It’s wise to deal this challenge in a systematic way. Look at each system. Discuss the scope of what you’re planning to do. Examine the impact on operations. Consider the amount of notice that a hospital department needs before you work on a system. Think about the maximum amount of time that a system could be unusable. Consider what’s required for staging areas, decanting, and swing spaces.
Set up dialogs between the hospital, design team, and contractor early on. It’s important that everyone feels like they’re on the same page, and that you have mitigation strategies set up. If you need to shut down an oxygen tank to move it—a major disruption for a hospital—you need to all agree on the timing and backup plans. This might include bringing in temporary oxygen cylinders, for example.
Phasing reminds me of the sliding block puzzles that I used to play as a kid. You can only move one block at a time.
Setting up these criteria early helps the contractor. It creates clarity. That way, the contractor knows what protocols and procedures need to be followed if they want to interrupt systems. They know that they can’t shut off the heating system in the winter. They’re aware of timing limits around key spaces such as operating rooms. For example, the hospital may determine that ORs can only be out of commission for no more than 48 hours and only on weekends. The hospital may require a minimum amount of notice if emergency diversion to other facilities is needed.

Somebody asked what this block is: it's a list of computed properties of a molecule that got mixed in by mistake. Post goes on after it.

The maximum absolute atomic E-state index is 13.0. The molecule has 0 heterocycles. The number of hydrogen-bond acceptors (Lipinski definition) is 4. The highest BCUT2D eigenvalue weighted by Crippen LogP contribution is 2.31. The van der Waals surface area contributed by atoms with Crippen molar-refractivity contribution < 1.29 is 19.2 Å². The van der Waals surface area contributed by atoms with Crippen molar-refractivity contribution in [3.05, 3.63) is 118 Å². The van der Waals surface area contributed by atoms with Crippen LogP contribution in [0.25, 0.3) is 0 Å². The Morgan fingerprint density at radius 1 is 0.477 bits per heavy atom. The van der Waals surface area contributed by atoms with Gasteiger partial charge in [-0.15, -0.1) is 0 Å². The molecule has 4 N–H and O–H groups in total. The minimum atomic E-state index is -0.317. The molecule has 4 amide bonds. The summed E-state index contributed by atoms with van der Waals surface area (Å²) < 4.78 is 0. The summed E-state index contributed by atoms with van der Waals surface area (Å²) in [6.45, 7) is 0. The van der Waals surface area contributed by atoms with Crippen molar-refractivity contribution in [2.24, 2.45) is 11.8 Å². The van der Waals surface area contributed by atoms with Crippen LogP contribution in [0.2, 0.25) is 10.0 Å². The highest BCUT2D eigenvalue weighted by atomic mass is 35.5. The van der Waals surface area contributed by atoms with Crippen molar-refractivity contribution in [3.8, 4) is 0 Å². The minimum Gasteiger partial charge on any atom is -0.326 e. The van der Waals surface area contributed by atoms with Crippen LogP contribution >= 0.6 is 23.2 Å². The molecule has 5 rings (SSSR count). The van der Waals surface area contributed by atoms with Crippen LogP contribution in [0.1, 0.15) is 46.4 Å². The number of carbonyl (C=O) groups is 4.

For the Brockville project, we created a shutdown-matrix tool to inform the hospital and the contractor what systems could be suspended or briefly shut down. We also designed temporary infrastructure, including containerized boilers, fuel storage, and electric generators. This made the changeover between systems prior to and after construction seamless. It also meant the new installations could be built, tested, cleaned, and disinfected prior to bringing them fully online. This reduced the risk of downtime during the changeover.
When it comes to these sorts of renovation projects, I think a lot about phasing. Many projects must be done in multiple, smaller stages, rather than one single, standalone project. How can you best manage the various phases of the project?
For larger projects, phasing reminds me of the sliding block puzzles that I used to play as a kid. You can only move one block at a time in your quest to arrange 15 numbers in chronological order or to form a picture.
During a renovation, look for chances to add future flexibility, redundancy, and resilience to the existing systems. That makes it easier for future upgrades. It may be cost effective to add extra elements now. For example, you can install a pipe from the old building to a new building. The disruption will be less in the middle of a renovation, compared to coming back and trying to install that pipe later.
On the Brockville project, we made sure that both the building and site design allowed for future flexibility and long-term expansion. We tried to build in redundancy and resilience where it made sense. For example, we provided connections between old and new hospital systems to allow the new to back up the old—creating redundancy where there was none previously.
So, don’t just focus on the current renovation. Plan for the next decade, with one eye on the master plan, so that it’s easier to come back and extend systems later. Access for future equipment maintenance and replacement also needs careful planning.
I’m intrigued by the challenge of keeping mechanical systems running during any building renovations. I’m looking forward to the next opportunity. I hope my thoughts help prepare you for some of the interesting engineering puzzles hiding in your next renovation.